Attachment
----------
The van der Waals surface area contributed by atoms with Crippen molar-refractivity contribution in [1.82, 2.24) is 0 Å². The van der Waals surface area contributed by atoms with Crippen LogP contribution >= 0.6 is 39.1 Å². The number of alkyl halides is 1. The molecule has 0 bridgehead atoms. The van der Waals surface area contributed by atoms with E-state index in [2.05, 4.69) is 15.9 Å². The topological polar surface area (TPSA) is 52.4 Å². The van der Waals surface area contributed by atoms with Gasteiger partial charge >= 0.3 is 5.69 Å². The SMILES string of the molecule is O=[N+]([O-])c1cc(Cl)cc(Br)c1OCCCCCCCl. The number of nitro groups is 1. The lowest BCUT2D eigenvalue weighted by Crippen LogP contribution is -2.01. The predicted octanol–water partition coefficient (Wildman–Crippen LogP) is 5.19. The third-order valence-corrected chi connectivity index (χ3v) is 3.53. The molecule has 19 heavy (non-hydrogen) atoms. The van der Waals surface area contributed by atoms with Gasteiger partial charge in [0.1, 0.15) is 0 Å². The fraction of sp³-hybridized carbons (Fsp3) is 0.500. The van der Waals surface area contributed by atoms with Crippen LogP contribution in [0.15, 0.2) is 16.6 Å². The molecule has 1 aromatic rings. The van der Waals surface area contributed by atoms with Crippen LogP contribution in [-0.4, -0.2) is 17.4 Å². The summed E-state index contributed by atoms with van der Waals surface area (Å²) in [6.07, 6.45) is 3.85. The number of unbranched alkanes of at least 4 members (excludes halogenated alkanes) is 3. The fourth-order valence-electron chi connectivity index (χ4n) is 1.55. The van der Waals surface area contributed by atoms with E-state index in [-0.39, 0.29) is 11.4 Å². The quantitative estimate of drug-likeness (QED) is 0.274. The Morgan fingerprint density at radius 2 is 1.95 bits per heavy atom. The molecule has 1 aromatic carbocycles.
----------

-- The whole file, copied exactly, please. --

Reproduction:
The van der Waals surface area contributed by atoms with Crippen molar-refractivity contribution in [1.82, 2.24) is 0 Å². The van der Waals surface area contributed by atoms with Crippen LogP contribution >= 0.6 is 39.1 Å². The number of alkyl halides is 1. The molecule has 0 bridgehead atoms. The van der Waals surface area contributed by atoms with E-state index in [2.05, 4.69) is 15.9 Å². The topological polar surface area (TPSA) is 52.4 Å². The van der Waals surface area contributed by atoms with Gasteiger partial charge >= 0.3 is 5.69 Å². The SMILES string of the molecule is O=[N+]([O-])c1cc(Cl)cc(Br)c1OCCCCCCCl. The number of nitro groups is 1. The lowest BCUT2D eigenvalue weighted by Crippen LogP contribution is -2.01. The predicted octanol–water partition coefficient (Wildman–Crippen LogP) is 5.19. The third-order valence-corrected chi connectivity index (χ3v) is 3.53. The molecule has 19 heavy (non-hydrogen) atoms. The van der Waals surface area contributed by atoms with Gasteiger partial charge in [0.1, 0.15) is 0 Å². The fraction of sp³-hybridized carbons (Fsp3) is 0.500. The van der Waals surface area contributed by atoms with Crippen LogP contribution in [0.15, 0.2) is 16.6 Å². The molecule has 1 aromatic rings. The van der Waals surface area contributed by atoms with Crippen LogP contribution in [-0.4, -0.2) is 17.4 Å². The summed E-state index contributed by atoms with van der Waals surface area (Å²) in [6.07, 6.45) is 3.85. The number of unbranched alkanes of at least 4 members (excludes halogenated alkanes) is 3. The fourth-order valence-electron chi connectivity index (χ4n) is 1.55. The van der Waals surface area contributed by atoms with E-state index in [-0.39, 0.29) is 11.4 Å². The quantitative estimate of drug-likeness (QED) is 0.274. The Morgan fingerprint density at radius 2 is 1.95 bits per heavy atom. The molecule has 1 aromatic carbocycles.